Aim higher: a career in risk management at Lloyd's
This section of the LMA website provides useful information for those considering a career in Risk Management within the Lloyd's of London insurance market.
You will find information on the skills required, the different roles and responsibilities, the attractions and challenges of a career in Risk Management and some interesting case studies from people currently working in the field.
What is risk management?
Risk management involves identifying risks and their potential impact and looking at how these might be reduced or controlled. It can result in the identification of new opportunities, allowing the business to remain innovative.
Within the Lloyd’s market, risk management includes helping the managing agent to achieve its business objectives, whilst protecting capital investment. This involves the identification, assessment and quantification of risks and the effectiveness of business processes to manage these risks.
Risk management at Lloyd’s is unique, complex and challenging. So...
What is Lloyd’s?
Lloyd’s is the world’s largest specialist insurance market where insurers - or Managing Agents - operate through ‘syndicates’ to insure risks. The Lloyd’s market offers a unique and unrivalled network of expertise.
Most of the business at Lloyd’s is still conducted face-to-face in the Underwriting Room. Its traditions and sense of community make it an exciting place to work - even if you are not based in the Lloyd’s building itself.
A wide range of risks are insured at Lloyd’s from cargo ships, to property damage arising from natural hazards such as earthquakes. We even insure celebrity body parts! Any time a natural disaster occurs it is likely that a Lloyd's managing agent has insured part of it.
What qualifications will I need?
It is usual for someone working within risk management to have a Bachelor’s degree. Most risk managers within the Lloyd’s market may also hold, or be working towards, a professional qualification from either the Institute of Risk Management or the Chartered Insurance Institute.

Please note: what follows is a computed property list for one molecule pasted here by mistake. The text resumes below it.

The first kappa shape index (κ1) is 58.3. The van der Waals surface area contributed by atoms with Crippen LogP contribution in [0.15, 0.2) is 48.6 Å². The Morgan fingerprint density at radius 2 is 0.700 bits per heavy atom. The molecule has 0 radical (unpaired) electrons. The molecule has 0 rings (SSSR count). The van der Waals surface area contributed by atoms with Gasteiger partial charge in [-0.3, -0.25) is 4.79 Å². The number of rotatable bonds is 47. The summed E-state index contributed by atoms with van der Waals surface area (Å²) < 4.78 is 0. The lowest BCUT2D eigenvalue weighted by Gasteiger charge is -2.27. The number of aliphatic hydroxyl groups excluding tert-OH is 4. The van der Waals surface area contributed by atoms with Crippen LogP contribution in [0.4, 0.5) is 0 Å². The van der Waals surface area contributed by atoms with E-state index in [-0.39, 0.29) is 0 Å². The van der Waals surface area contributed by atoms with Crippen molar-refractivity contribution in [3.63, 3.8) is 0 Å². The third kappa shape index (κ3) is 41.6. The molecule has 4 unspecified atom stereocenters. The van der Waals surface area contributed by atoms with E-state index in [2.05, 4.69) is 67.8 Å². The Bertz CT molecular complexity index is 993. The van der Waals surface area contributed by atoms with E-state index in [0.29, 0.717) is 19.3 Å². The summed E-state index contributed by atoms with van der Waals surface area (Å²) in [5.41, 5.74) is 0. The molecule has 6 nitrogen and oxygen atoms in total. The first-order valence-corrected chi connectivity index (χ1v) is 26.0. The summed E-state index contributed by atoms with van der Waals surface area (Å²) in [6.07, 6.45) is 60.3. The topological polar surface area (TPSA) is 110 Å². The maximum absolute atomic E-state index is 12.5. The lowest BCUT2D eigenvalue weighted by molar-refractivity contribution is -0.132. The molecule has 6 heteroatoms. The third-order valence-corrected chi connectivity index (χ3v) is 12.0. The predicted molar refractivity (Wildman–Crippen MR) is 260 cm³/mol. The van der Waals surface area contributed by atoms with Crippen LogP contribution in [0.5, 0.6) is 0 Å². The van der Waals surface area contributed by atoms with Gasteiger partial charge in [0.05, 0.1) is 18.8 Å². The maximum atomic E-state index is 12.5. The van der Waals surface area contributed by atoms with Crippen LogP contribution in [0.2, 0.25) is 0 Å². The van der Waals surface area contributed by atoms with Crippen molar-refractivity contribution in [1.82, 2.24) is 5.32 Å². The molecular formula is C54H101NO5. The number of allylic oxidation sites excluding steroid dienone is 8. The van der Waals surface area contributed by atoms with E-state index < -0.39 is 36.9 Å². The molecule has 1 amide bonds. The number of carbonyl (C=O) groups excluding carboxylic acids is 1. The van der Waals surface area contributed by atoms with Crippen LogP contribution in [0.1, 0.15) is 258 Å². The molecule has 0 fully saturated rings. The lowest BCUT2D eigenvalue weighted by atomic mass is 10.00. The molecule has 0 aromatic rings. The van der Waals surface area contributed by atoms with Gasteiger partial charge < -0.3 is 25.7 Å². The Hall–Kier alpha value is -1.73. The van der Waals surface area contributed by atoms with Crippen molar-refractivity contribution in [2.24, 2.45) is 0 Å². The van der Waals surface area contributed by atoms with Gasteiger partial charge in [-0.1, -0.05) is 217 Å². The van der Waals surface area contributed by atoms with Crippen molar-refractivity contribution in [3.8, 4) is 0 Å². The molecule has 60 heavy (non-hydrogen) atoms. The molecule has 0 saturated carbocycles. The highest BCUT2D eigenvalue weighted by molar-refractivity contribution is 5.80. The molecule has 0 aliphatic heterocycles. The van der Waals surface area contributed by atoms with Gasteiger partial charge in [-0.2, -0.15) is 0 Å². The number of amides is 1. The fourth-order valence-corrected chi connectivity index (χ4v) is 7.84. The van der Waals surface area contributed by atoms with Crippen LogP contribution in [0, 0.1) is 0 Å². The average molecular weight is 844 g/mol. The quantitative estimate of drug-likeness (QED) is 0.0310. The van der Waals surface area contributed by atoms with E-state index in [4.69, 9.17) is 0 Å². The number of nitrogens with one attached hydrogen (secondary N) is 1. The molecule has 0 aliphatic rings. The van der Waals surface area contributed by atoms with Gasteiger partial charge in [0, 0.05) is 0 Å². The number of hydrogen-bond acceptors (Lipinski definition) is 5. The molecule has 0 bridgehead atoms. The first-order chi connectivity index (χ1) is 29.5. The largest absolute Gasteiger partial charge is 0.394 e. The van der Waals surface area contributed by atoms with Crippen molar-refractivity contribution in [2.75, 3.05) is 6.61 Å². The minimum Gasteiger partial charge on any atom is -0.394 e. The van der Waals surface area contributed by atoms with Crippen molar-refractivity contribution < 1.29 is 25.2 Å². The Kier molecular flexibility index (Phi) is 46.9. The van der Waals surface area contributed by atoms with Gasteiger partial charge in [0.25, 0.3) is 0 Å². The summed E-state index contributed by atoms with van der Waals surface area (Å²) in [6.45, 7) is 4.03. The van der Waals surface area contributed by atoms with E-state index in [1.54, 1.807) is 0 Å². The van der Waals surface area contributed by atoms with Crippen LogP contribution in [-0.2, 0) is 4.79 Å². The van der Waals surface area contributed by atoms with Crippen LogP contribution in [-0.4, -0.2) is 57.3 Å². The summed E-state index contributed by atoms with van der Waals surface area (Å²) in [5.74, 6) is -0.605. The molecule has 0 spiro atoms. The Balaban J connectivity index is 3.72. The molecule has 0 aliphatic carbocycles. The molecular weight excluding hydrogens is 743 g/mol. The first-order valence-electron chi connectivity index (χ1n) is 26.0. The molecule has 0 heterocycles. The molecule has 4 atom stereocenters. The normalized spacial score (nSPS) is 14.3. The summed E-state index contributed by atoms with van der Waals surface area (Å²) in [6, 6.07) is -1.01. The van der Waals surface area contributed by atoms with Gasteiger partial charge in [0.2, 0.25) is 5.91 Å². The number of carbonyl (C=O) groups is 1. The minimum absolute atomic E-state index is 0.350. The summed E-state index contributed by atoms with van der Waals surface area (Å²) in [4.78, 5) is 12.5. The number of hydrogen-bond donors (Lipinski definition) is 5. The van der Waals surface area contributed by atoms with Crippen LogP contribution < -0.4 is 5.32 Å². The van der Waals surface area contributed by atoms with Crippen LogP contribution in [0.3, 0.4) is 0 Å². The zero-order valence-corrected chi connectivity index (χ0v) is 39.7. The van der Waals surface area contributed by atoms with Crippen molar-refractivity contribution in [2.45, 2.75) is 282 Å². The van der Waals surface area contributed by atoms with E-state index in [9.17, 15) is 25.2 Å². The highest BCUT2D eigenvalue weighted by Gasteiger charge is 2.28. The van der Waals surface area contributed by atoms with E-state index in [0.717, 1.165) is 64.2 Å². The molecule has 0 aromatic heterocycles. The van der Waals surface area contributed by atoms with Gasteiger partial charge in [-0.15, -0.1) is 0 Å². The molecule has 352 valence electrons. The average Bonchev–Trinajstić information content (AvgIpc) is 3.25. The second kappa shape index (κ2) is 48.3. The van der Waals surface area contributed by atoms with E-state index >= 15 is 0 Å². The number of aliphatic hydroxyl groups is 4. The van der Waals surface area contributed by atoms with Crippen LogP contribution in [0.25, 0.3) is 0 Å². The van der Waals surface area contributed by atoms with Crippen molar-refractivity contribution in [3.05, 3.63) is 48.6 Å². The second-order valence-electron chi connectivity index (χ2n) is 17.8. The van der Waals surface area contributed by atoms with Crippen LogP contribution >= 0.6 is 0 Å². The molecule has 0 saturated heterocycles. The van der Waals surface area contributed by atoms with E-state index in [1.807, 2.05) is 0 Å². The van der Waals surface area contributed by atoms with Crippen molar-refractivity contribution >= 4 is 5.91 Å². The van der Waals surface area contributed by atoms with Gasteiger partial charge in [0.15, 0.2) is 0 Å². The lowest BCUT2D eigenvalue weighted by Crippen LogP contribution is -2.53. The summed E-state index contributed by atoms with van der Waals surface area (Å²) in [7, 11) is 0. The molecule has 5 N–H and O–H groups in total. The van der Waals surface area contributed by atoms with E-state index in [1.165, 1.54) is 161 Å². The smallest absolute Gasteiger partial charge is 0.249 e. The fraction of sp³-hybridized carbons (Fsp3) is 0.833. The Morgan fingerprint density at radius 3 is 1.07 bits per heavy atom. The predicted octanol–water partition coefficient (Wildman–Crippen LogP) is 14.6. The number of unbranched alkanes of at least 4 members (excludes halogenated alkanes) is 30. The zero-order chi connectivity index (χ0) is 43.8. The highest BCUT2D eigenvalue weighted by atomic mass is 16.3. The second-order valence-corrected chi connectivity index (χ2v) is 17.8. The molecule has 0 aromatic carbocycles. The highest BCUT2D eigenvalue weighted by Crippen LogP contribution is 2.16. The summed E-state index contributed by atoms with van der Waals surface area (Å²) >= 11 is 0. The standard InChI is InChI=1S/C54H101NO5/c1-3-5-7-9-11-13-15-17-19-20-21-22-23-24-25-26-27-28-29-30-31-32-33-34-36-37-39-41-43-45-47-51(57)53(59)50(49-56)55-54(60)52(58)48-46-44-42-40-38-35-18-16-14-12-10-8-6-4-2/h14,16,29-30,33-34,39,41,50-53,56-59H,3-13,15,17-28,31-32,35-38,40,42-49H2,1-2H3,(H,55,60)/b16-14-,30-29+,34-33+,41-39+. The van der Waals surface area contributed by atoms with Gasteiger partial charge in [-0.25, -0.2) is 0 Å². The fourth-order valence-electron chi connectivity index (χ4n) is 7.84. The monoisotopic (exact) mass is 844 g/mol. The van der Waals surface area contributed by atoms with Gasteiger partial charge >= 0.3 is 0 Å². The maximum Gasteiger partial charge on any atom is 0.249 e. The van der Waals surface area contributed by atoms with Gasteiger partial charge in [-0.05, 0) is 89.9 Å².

The majority of managing agents encourage employees to gain relevant qualifications and many will cover all, or part, of the costs of doing so. A desire to continue learning is seen as a great asset to potential employers.
What skills do I need?
Education aside, it’s the skills that really count. You will need to:
- have excellent communication skills
- have strong mathematical skills
- be confident enough to deal with a wide range of people
- have an analytical mind
- be commercially aware to help with decision making
- have a lot of common sense - this is a necessity!
What types of roles are available?
Roles in the Lloyd’s market vary widely but you are likely to be a generalist covering several areas (often known as ‘enterprise risk management’) or a specialist in a single area, such as underwriting or operational risk.
The different roles available include:
- Risk Analyst - focusing on risk management information by coordinating risk reviews and assessments within your managing agent
- Risk Manager - helping staff to understand potential risks and assisting in the development of a control framework to provide assurance to senior management
- Chief Risk Officer - providing a greater emphasis on ensuring that the appropriate level of capital is considered as part of strategic decision making
What would I be doing on a day-to-day basis?
General duties may include:
- carrying out research to help identify, assess and evaluate risks
- writing reports for underwriters
- staying up to date with legislative requirements
- advising clients
- liaising with underwriters and brokers
What’s to like?
Risk management is a crucial function with a great deal of job satisfaction. It is a well respected field which provides access to all areas and levels of the business. The scope of risk management continues to expand and develop, creating an exciting work environment. Additionally, the work can be fast paced and stimulating.
What’s not to like?
Working in such a key area means you may have to make some tough decisions. The work can also be quite demanding, so you will need to prioritise your workload. However, the experience you will gain in your first risk analyst position will serve as an excellent foundation from which these skills can be developed.